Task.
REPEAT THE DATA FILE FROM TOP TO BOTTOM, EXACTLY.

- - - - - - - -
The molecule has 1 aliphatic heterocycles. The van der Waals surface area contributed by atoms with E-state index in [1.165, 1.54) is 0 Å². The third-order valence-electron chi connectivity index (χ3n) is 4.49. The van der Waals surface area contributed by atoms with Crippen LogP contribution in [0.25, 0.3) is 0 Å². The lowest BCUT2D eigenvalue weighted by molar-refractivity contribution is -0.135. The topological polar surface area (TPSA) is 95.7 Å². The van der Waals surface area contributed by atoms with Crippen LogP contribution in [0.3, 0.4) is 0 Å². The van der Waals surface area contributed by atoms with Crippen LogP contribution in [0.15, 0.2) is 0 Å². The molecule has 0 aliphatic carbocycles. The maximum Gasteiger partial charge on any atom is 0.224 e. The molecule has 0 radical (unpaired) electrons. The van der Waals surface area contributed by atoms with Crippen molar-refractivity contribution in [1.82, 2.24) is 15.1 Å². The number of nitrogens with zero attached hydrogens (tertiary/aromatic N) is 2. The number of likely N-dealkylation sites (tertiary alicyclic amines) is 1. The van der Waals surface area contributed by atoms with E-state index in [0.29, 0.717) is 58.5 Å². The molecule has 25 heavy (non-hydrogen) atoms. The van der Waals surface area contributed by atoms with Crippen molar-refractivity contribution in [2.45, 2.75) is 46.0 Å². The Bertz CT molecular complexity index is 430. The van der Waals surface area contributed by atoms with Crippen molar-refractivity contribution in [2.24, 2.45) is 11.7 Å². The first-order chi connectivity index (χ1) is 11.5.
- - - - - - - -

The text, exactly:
The molecule has 1 aliphatic heterocycles. The van der Waals surface area contributed by atoms with E-state index in [1.165, 1.54) is 0 Å². The third-order valence-electron chi connectivity index (χ3n) is 4.49. The van der Waals surface area contributed by atoms with Crippen LogP contribution in [0.25, 0.3) is 0 Å². The lowest BCUT2D eigenvalue weighted by molar-refractivity contribution is -0.135. The topological polar surface area (TPSA) is 95.7 Å². The van der Waals surface area contributed by atoms with Crippen LogP contribution in [0.3, 0.4) is 0 Å². The van der Waals surface area contributed by atoms with Crippen LogP contribution in [0.15, 0.2) is 0 Å². The molecule has 0 aliphatic carbocycles. The maximum Gasteiger partial charge on any atom is 0.224 e. The molecule has 0 radical (unpaired) electrons. The van der Waals surface area contributed by atoms with Crippen molar-refractivity contribution in [1.82, 2.24) is 15.1 Å². The number of nitrogens with zero attached hydrogens (tertiary/aromatic N) is 2. The number of likely N-dealkylation sites (tertiary alicyclic amines) is 1. The van der Waals surface area contributed by atoms with E-state index in [0.29, 0.717) is 58.5 Å². The molecule has 25 heavy (non-hydrogen) atoms. The van der Waals surface area contributed by atoms with Crippen molar-refractivity contribution in [2.45, 2.75) is 46.0 Å². The Bertz CT molecular complexity index is 430. The van der Waals surface area contributed by atoms with Crippen molar-refractivity contribution in [2.24, 2.45) is 11.7 Å². The first-order chi connectivity index (χ1) is 11.5.